Hilary Mantel won the Man Booker Prize a few hours ago, for Bring Up the Bodies, a book I greatly admire. I reviewed it for the Globe and Mail back in May: http://www.theglobeandmail.com/arts/books-and-media/bring-up-the-bodies-by-hilary-mantel/article4106421/
You do need to read Wolf Hall first (even if the publishers say you don’t) but that’s possibly even better, and also won the Man Booker.There’s a profile of Mantel in the New Yorker this week, by the way. Success came late, and deservingly.
Along with a few others, I don’t essentially agree (as a writer) with this approach to treating the inner lives of real people, but I’d worry about my responses as a reader if I let that stop me from appreciating excellence on this scale.
For a treatment of history and real lives (rather more recent history, even more chillling than the dangerous court of Henry VIII) I have been recommending Laurent Binet’s HHhH. The odd title is an acronym for ‘Himmler’s Brain is Called Heydrich’, which was apparently widely used at the time in Berlin … and the book treats the Czech assassination of Heydrich. Binet shares my resistance to appropriating the thoughts and feelings of historical figures – but takes an utterly different approach to dealing with this. It is a exceptional book about an incident too little known outside the Czech Republic.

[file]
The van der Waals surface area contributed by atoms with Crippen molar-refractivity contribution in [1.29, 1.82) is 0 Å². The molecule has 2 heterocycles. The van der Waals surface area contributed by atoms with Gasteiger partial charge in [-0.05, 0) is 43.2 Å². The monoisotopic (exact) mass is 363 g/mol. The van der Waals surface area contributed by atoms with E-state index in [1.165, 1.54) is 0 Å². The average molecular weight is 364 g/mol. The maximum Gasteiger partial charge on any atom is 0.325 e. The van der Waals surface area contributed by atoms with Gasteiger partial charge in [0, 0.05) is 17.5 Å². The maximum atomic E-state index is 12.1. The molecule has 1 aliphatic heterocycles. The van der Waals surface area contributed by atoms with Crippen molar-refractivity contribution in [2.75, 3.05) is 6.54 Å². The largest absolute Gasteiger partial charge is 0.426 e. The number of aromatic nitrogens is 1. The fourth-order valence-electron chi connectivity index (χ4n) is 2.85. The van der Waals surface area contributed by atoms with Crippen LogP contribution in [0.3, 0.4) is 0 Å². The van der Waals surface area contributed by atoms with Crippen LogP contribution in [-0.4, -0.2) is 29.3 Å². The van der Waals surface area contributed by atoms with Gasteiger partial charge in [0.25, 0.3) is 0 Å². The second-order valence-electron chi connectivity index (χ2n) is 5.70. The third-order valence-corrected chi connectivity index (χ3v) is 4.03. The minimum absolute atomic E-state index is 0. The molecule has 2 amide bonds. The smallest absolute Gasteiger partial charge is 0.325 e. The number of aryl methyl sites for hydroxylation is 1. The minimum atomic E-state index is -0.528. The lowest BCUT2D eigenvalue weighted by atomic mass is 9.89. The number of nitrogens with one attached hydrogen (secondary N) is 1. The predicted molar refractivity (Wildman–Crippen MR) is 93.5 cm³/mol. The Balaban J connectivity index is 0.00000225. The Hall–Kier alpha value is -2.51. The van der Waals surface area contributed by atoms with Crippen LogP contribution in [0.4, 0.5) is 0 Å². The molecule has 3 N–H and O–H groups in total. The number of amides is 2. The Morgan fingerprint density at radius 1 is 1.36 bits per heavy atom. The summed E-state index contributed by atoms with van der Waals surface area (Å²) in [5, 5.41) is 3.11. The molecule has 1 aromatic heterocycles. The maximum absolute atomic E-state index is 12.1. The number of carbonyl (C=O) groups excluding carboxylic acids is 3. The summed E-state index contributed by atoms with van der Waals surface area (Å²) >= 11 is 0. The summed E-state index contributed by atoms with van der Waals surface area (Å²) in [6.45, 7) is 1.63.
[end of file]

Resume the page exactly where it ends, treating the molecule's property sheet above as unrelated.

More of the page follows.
The small church where the assassins and their fellows were trapped is now a memorial, and the crypt below it where most of them died can be visited. It is deeply moving, with a very well done explanation of the context and the event in the room up above. I’d put it very high on any list for visitors to Prague. And Binet’s book is a superb, distinctive telling of the story.
Here are two photos from there, SS Cyril and Methodius Church, a walk from Wenceslas Square, towards the river.